Have you ever come home from a needed shopping excursion only to find that you didn’t come home with the things you set out to buy? Or worse yet, you bought something that doesn’t fit within your comfort zone but on impulse, you bought it anyway?
This is the case for a lot of us. We go shopping because we need something and come back with a bunch of stuff we don’t need. The trick is to shop with purpose. When we buy one thing, we are actually giving up something else. When we view purchasing goods in this way. as a choice between two things, we tend to make better choices. Here is the strategy:
Write a line by line list of what you need and a simple explanation of why you need them.
- 1 pair black pants – for work
- travel mug – to stop spilling coffee in the car
Now you have your list of two items, but how do you stick to it? If you are budgeting properly, every dollar you make has a purpose. Some dollars are allocated to housing and utilities. Some dollars are for gas and food. The rest of the dollars should be allocated to perhaps future needs or wants such as travel, retirement savings, entertainment, education, medical expenses, insurance, etc.
When you are shopping for those black pants and on impulse decide that you want the black ones and the tan ones (even though the tan ones are not on your list), you have a clear choice to make. Everything is a choice. Choice A: Buy the tan pants that you don’t need and take money from your summer travel fund? Choice B: Leave the tan pants on the shelf and keep the money in your travel fund. Suddenly the tan pants don’t seem as important when we look at what we are sacrificing to get them.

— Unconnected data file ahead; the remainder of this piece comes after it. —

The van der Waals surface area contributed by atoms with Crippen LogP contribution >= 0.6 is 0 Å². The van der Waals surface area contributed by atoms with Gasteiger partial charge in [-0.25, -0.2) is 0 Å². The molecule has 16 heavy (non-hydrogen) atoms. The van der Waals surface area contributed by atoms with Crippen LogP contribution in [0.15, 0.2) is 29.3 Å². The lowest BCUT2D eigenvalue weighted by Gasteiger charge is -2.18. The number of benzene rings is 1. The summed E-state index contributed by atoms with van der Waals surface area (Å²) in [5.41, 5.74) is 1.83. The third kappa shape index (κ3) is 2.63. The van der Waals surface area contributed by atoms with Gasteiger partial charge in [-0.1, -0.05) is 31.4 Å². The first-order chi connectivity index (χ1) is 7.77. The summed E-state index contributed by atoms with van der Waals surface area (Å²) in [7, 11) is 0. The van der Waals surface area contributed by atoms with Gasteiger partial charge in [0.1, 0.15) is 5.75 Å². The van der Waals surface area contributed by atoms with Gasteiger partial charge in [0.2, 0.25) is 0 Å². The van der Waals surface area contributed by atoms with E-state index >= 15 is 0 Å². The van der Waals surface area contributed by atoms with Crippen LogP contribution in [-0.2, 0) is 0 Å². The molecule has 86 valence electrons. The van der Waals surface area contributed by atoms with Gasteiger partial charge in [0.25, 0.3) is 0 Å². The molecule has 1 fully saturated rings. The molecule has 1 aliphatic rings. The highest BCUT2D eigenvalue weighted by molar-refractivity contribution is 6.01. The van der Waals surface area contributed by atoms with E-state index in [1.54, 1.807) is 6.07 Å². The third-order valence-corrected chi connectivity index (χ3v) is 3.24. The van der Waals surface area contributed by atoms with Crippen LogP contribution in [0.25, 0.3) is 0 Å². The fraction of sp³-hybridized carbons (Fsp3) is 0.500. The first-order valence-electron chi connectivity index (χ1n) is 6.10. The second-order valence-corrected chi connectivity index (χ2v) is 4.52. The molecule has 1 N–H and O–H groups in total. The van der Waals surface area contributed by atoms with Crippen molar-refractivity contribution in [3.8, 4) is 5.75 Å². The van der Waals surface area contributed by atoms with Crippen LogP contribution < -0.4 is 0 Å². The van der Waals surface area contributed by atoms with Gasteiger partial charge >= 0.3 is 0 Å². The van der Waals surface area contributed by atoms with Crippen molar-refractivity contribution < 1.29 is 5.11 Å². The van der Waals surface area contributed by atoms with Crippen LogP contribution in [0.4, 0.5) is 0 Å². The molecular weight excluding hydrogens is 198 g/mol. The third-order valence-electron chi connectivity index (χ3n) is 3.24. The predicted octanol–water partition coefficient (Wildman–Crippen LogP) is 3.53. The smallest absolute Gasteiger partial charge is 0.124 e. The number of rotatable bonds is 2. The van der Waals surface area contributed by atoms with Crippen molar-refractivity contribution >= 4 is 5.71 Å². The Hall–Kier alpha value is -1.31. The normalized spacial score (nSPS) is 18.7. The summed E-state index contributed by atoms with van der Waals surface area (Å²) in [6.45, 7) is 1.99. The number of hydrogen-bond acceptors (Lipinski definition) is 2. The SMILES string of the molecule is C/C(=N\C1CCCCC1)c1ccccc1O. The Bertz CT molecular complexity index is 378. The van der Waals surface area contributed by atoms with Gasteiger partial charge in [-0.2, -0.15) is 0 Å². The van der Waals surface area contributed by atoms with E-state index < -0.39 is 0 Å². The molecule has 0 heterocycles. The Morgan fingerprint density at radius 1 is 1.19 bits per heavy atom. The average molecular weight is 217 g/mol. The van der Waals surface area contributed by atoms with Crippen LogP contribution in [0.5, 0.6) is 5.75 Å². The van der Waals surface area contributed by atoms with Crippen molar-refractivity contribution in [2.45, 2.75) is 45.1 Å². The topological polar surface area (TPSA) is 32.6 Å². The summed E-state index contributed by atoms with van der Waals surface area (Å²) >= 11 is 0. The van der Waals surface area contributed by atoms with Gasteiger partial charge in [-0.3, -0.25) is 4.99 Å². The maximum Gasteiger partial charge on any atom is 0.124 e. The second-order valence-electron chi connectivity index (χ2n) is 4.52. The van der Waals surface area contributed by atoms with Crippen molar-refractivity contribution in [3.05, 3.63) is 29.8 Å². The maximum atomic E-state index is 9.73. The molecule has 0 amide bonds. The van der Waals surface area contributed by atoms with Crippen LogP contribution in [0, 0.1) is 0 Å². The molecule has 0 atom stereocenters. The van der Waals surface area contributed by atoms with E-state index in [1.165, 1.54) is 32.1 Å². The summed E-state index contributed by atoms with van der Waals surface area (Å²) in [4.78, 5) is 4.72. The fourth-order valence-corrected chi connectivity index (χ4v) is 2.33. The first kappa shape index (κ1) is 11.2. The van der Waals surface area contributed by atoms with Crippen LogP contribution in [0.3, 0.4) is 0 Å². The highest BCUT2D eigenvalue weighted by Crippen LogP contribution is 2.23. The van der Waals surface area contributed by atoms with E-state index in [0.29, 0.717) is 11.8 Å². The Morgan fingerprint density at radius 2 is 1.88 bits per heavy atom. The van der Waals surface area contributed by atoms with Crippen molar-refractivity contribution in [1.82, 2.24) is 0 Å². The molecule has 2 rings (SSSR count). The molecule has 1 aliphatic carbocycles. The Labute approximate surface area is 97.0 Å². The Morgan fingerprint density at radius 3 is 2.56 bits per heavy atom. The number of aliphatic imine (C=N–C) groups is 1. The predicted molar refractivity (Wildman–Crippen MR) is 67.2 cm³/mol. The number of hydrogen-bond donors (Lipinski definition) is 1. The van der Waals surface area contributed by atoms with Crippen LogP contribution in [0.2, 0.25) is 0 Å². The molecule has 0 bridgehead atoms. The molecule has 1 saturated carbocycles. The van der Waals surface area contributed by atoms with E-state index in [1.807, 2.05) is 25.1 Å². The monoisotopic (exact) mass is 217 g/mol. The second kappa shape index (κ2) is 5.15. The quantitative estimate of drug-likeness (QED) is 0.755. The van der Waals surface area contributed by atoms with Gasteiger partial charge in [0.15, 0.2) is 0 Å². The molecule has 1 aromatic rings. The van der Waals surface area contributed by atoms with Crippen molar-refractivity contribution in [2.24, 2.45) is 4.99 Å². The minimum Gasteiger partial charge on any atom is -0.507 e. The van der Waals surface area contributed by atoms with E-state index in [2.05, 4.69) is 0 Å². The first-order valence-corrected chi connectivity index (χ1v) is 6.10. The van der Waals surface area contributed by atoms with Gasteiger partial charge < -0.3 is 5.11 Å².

When you find the perfect travel mug for your car but you find a fun kitchen gadget as well, you now have a choice to make. A clear choice between two things. Choice A: Buy the fun kitchen gadget which will take money away from your retirement fund? Choice B: Leave the fun kitchen gadget and keep the money in your retirement account. Every single buying decision is a choice between two things. Keep $70 dollars toward retirement or spend $70 on a fancy dinner? Spend $30 on movie tickets or keep $30 in the summer vacation fund? Buy an extra pair of shoes when you have 15 pairs in your closet, or keep that money in the emergency fund?
The bottom line is that few of us think of small impulse buys as a choice between two things. We spend five dollars here and 10 dollars there without a second thought. Ten dollars carelessly spent on silly impulse buys every week adds up to $520 at the end of the year. However, when you view every single purchase as a choice between two things or a choice between two goals, we become more purposeful with our spending. We become aware that to buy one thing, no matter how big or small, we are actually giving up something else.